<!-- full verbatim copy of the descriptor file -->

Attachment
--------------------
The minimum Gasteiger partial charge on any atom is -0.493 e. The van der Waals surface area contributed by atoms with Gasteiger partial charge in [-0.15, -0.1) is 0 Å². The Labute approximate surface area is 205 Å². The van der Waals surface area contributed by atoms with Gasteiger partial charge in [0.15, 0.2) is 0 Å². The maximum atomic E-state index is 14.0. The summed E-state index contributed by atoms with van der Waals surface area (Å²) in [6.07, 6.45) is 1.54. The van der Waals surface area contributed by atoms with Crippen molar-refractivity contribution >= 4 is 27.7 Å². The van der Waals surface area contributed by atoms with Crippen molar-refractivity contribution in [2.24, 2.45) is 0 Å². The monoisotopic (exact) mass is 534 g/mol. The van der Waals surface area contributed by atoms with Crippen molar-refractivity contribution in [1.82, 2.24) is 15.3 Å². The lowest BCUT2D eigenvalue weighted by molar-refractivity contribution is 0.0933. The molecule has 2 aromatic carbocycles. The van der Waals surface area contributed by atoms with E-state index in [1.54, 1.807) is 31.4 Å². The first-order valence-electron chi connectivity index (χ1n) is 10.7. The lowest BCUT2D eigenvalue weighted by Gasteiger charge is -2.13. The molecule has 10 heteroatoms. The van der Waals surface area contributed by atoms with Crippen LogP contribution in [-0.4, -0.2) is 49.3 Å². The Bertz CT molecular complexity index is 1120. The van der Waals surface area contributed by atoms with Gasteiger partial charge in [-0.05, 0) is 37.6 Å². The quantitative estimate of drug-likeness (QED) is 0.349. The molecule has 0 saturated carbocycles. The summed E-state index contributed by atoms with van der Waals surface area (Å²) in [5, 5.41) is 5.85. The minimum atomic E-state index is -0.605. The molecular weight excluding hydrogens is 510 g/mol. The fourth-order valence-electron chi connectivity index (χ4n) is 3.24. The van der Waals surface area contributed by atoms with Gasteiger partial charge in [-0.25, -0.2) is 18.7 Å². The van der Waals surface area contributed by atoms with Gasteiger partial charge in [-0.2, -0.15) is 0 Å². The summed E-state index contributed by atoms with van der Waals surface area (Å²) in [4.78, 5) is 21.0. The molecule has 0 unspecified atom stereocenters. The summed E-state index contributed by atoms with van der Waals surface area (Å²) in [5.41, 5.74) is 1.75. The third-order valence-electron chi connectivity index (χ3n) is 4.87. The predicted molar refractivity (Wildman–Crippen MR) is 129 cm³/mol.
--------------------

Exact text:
The minimum Gasteiger partial charge on any atom is -0.493 e. The van der Waals surface area contributed by atoms with Gasteiger partial charge in [-0.15, -0.1) is 0 Å². The Labute approximate surface area is 205 Å². The van der Waals surface area contributed by atoms with Gasteiger partial charge in [0.15, 0.2) is 0 Å². The maximum atomic E-state index is 14.0. The summed E-state index contributed by atoms with van der Waals surface area (Å²) in [6.07, 6.45) is 1.54. The van der Waals surface area contributed by atoms with Crippen molar-refractivity contribution >= 4 is 27.7 Å². The van der Waals surface area contributed by atoms with Crippen molar-refractivity contribution in [2.24, 2.45) is 0 Å². The monoisotopic (exact) mass is 534 g/mol. The van der Waals surface area contributed by atoms with Crippen molar-refractivity contribution in [1.82, 2.24) is 15.3 Å². The lowest BCUT2D eigenvalue weighted by molar-refractivity contribution is 0.0933. The molecule has 2 aromatic carbocycles. The van der Waals surface area contributed by atoms with E-state index in [1.54, 1.807) is 31.4 Å². The first-order valence-electron chi connectivity index (χ1n) is 10.7. The lowest BCUT2D eigenvalue weighted by Gasteiger charge is -2.13. The molecule has 10 heteroatoms. The van der Waals surface area contributed by atoms with Crippen LogP contribution in [-0.4, -0.2) is 49.3 Å². The Bertz CT molecular complexity index is 1120. The van der Waals surface area contributed by atoms with Gasteiger partial charge in [-0.05, 0) is 37.6 Å². The quantitative estimate of drug-likeness (QED) is 0.349. The molecule has 0 saturated carbocycles. The summed E-state index contributed by atoms with van der Waals surface area (Å²) in [5, 5.41) is 5.85. The minimum atomic E-state index is -0.605. The molecular weight excluding hydrogens is 510 g/mol. The fourth-order valence-electron chi connectivity index (χ4n) is 3.24. The van der Waals surface area contributed by atoms with Gasteiger partial charge in [-0.25, -0.2) is 18.7 Å². The van der Waals surface area contributed by atoms with Gasteiger partial charge in [-0.2, -0.15) is 0 Å². The summed E-state index contributed by atoms with van der Waals surface area (Å²) in [4.78, 5) is 21.0. The molecule has 0 unspecified atom stereocenters. The summed E-state index contributed by atoms with van der Waals surface area (Å²) in [5.41, 5.74) is 1.75. The third-order valence-electron chi connectivity index (χ3n) is 4.87. The predicted molar refractivity (Wildman–Crippen MR) is 129 cm³/mol.